Transportation Assets

Site Selection in Will County, Illinois

Will County has thrived because of a well-developed transportation system of roads, rails and rivers and its location in relation to Chicago.

Will County’s Modern Intermodal Facilities & Network of Warehouse & Distribution Operations

Transportation assets in Will County have expanded to include several modern intermodal facilities, a large network of warehouse and distribution operations, a strong logistics workforce and the availability of industrial zoned land. Significant infrastructure improvements planned for Will County highlight the importance of it’s Inland Port.

Will County, Largest Inland Port in North America

Will County is the home of the largest inland port in North America, served by five Class 1 railroads, three intermodal facilities, four interstate highways, three navigable waterways and 1,500 miles of pipeline. If you need it moved, Will County delivers.

Will County Roadways

Will County’s roadways are defined by three major interstates I-80, I-55 & I-57 along with the I-355 Illinois Toll Road. Interstate 80, the second longest interstate in the U.S., provides the primary east-west route through the county.

Will County Railroads

Will County’s five Class I railroads include: BNSF Railway, Union Pacific Railroad, CSX Transportation, Canadian National, and Norfolk Southern.

Will County Intermodals

Rail and intermodal facilities are a key freight asset in Will County—with over 532 miles of rail lines, three intermodal facilities, and five Class I railroads operating in the County.

The three intermodal facilities contribute to the County’s status as the largest inland port in the nation.

Two intermodal facilities are within the CenterPoint Intermodal Center Joliet/Elwood, IL development, BNSF’s Logistic Park and Union Pacific’s Global IV – handle over 3.5 million twenty-foot equivalent (TEUs) international containers every year, 5th in the nation.

BNSF’s intermodal facility has the most intermodal lifts of any of the facilities in the region. Additionally, the transload facility at CenterPoint exports 76 million bushels of grain annually.

These facilities have established Will County as a significant link in the global supply chain.

2010 Inland Port Impact Study

2012 Inland Port Infrastructure Analysis

Will County Pipelines

Will County hosts more miles of underground oil pipelines than any other County in the state with over 1,472 miles of pipeline infrastructure.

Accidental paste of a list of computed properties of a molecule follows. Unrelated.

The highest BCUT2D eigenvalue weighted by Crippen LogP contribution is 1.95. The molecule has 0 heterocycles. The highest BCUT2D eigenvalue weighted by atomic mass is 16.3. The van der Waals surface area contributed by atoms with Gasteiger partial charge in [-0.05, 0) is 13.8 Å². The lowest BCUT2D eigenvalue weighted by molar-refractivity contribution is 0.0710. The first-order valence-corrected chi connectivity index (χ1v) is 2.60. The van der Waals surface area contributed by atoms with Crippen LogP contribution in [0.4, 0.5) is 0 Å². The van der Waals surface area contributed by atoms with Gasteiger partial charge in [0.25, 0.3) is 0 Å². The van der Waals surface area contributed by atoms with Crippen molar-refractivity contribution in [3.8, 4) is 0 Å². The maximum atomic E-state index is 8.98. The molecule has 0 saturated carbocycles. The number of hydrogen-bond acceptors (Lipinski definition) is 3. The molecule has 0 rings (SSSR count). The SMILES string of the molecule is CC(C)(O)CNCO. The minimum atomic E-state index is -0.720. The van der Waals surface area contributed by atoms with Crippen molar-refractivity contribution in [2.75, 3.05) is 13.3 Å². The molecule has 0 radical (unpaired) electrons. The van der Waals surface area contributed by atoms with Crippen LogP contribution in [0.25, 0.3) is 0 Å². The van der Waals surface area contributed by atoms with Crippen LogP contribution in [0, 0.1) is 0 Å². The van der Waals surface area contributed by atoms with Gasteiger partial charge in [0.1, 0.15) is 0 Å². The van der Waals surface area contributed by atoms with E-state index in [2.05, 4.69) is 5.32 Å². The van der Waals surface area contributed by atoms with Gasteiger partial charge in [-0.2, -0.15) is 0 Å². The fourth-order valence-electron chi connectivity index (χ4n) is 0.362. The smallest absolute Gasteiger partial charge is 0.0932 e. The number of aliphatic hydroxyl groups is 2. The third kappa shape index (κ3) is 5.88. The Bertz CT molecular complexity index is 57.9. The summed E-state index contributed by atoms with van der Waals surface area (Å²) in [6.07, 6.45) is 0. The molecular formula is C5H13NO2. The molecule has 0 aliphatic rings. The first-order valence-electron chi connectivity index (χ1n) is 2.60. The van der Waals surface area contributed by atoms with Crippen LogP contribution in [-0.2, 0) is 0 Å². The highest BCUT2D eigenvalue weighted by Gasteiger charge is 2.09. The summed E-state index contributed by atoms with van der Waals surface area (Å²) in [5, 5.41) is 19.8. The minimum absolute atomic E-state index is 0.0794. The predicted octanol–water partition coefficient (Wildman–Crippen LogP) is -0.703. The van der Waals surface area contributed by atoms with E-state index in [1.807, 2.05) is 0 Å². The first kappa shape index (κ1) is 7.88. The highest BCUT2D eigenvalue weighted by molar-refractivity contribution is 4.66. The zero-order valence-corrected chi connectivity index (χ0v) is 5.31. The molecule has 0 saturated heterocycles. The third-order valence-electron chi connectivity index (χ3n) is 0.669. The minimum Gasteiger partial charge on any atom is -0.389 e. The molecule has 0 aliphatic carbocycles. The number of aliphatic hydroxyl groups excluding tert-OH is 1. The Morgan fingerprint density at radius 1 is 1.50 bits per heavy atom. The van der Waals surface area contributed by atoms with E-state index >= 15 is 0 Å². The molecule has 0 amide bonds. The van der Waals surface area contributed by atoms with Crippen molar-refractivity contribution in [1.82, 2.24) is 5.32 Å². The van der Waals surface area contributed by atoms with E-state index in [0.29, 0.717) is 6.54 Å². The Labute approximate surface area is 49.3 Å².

As a result, the State of Illinois leads the Midwest in crude oil refining capacity, as of January 2016.

The network includes four crude oil pipelines, nine petroleum product pipelines, three hydrocarbon gas liquid pipelines, and eight interstate natural gas pipelines.

Pipeline-related facilities include four petroleum product terminals, two petroleum refineries, one natural gas market hub, and one crude oil rail terminal, which generate truck traffic on the roadway network.

Will County Airports

Lewis University Airport (LOT)

Will County’s only corporate airport is owned and operated by the Joliet Regional Port District and, respecting its original owner, is called Lewis University Airport (LOT).

As a designated General Aviation Reliever, LOT is the linchpin of the FAA’s Southwest Chicago airport system.

Occupying over 1,000 acres in Romeoville, the airport is the home of 185 aircraft, including some of the corporate industry’s largest business jets, generating some 100,000 aircraft operations annually.

Bult Field

Bult Field is a general aviation and corporate aviation airport near Monee providing direct access to central and eastern Will County and the greater Chicago Southland area.

In 2014 the Illinois Department of Transportation acquired Bult Field as a key component of the state’s overall plan to develop South Suburban Airport (SSA).

The state owns more than 4,600 acres of the 5,800 needed for the inaugural airport and continues to work with the Federal Aviation Administration (FAA) on the final airport plan.

Will County Waterways

Will County is home to a number of businesses and industries which rely heavily on the U.S. inland waterway and Great Lakes systems.

Bulk commodities, including coal, grain, sand and stone are the most common products transported by water in Will County.

Navigable waterways in Will County include the Illinois River, Des Plaines River and Cal-Sag Channel.

The Illinois River connects into the Mississippi River to the south, providing access to Gulf of Mexico markets.

The Cal-Sag Channel connects to Lake Michigan, providing a gateway into the Great Lakes waterway system.

The Des Plaines River/Chicago Sanitary and Ship Canal parallels I-55 and connects to the south branch of the Chicago River.

Will County Transportation Plan

The Will County 2040 Long Range Transportation Plan was adopted by the County Board in March of 2017.

Additional transportation planning information is included in the CMAP Onto 2050 Plan.

Will County Transportation Blueprint 2019

Svp Of Development Brian Mckiernan Featured In Re Journals On The Future Of Chicago Industrial Real Estate

“When you look at the rail connectivity and highway connectivity, Chicago [offers] good reach for the Midwest. A lot of what comes into our intermodals in Joliet is redistributed out to Indiana, Iowa, Minnesota, Missouri and Kansas. You’ve got good regional distribution in Chicago.”

Brian McKiernan

Senior Vice President of Development, CenterPoint